entschwindet wrote:Means you can play Dowland etc in the right key.
Sorry, but that's not quite the case. We have no idea of the string length Dowland used for any given piece, and therefore we don't know what the pitch was, and therefore we don't know the key. There was a "nominal" pitch of g for the first string, but in reality it could have been a tone higher, or as low as an Eb for the first string. There is nothing in the tablature to indicate pitch or key.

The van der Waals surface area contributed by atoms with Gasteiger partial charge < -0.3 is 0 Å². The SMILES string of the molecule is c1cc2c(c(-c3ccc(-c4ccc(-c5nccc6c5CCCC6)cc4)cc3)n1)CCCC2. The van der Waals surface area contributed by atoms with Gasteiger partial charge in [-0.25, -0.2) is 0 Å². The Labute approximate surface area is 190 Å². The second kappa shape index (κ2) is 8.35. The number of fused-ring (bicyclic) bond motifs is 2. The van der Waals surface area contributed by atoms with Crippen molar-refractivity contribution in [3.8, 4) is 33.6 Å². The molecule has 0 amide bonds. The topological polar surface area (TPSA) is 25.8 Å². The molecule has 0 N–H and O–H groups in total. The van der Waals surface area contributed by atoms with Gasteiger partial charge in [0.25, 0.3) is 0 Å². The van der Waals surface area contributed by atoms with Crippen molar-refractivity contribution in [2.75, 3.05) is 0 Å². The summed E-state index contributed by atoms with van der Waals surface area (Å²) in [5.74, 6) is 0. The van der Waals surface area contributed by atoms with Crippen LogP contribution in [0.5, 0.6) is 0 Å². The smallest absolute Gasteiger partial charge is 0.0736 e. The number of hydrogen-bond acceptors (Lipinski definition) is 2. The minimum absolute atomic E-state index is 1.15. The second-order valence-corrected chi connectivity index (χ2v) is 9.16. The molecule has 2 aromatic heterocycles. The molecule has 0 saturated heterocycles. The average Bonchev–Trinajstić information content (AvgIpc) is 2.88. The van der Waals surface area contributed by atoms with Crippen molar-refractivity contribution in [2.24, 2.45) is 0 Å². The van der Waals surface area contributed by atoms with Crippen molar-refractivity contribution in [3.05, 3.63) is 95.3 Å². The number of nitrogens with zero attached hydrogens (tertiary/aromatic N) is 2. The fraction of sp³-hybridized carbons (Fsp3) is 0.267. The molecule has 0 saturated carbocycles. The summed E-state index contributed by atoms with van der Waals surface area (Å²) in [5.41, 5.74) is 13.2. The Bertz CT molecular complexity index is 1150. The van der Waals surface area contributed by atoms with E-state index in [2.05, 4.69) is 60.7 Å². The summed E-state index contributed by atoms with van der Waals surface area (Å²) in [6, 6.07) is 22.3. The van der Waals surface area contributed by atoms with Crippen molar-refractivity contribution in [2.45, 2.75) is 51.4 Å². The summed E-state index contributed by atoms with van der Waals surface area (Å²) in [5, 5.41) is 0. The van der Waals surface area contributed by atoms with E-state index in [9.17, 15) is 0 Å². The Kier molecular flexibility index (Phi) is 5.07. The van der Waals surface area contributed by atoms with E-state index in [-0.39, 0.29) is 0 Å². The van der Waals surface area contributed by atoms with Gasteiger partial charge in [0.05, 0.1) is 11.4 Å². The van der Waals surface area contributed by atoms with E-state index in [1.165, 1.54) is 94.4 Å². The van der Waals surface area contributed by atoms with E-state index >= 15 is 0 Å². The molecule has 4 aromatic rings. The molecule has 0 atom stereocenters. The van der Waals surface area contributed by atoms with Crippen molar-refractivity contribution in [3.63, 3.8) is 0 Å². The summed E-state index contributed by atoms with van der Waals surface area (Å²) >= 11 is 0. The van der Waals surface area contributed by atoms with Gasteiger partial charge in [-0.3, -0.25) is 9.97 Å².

And then there is temperament...
Best abandon any pretence at doing anything historical when it comes to the modern guitar, eight strings or otherwise.
My 8-string guitar video is in a fairly obscure tuning known in the 17th century as Harp Sharp, but I was playing from the lute tabs for that tuning. I only had the guitar for a week before selling it. Nothing can rival a lute for lute music.
On the other hand, I love the compositions for the ten-string guitar, Yepes' tuning. I'm sure they would sound awful on a lute!